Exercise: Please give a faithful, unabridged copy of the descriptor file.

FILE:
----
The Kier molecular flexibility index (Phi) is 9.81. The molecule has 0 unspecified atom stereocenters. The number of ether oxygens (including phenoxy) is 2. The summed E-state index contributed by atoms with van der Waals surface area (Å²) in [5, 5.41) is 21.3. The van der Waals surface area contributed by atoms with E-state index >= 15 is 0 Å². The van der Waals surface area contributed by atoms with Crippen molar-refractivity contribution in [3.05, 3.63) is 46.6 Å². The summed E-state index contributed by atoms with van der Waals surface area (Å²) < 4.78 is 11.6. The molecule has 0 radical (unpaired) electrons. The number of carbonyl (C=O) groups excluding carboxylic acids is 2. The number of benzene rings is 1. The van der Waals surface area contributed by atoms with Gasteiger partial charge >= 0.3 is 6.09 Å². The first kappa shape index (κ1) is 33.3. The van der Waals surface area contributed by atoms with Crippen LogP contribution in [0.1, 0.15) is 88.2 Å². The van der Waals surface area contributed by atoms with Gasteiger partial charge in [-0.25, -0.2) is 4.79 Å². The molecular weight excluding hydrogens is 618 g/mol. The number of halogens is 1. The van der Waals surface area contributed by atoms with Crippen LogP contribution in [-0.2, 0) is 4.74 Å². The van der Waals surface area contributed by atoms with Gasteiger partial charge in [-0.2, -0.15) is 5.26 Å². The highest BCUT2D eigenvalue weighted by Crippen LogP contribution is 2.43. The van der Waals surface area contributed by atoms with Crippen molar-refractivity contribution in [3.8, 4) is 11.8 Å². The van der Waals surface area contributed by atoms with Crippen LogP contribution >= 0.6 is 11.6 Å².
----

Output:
The Kier molecular flexibility index (Phi) is 9.81. The molecule has 0 unspecified atom stereocenters. The number of ether oxygens (including phenoxy) is 2. The summed E-state index contributed by atoms with van der Waals surface area (Å²) in [5, 5.41) is 21.3. The van der Waals surface area contributed by atoms with E-state index >= 15 is 0 Å². The van der Waals surface area contributed by atoms with Crippen molar-refractivity contribution in [3.05, 3.63) is 46.6 Å². The summed E-state index contributed by atoms with van der Waals surface area (Å²) < 4.78 is 11.6. The molecule has 0 radical (unpaired) electrons. The number of carbonyl (C=O) groups excluding carboxylic acids is 2. The number of benzene rings is 1. The van der Waals surface area contributed by atoms with Gasteiger partial charge >= 0.3 is 6.09 Å². The first kappa shape index (κ1) is 33.3. The van der Waals surface area contributed by atoms with Crippen LogP contribution in [0.1, 0.15) is 88.2 Å². The van der Waals surface area contributed by atoms with Gasteiger partial charge in [-0.25, -0.2) is 4.79 Å². The molecular weight excluding hydrogens is 618 g/mol. The number of halogens is 1. The van der Waals surface area contributed by atoms with Crippen LogP contribution in [-0.2, 0) is 4.74 Å². The van der Waals surface area contributed by atoms with Gasteiger partial charge in [-0.2, -0.15) is 5.26 Å². The highest BCUT2D eigenvalue weighted by Crippen LogP contribution is 2.43. The van der Waals surface area contributed by atoms with Crippen molar-refractivity contribution in [3.8, 4) is 11.8 Å². The van der Waals surface area contributed by atoms with Crippen LogP contribution >= 0.6 is 11.6 Å².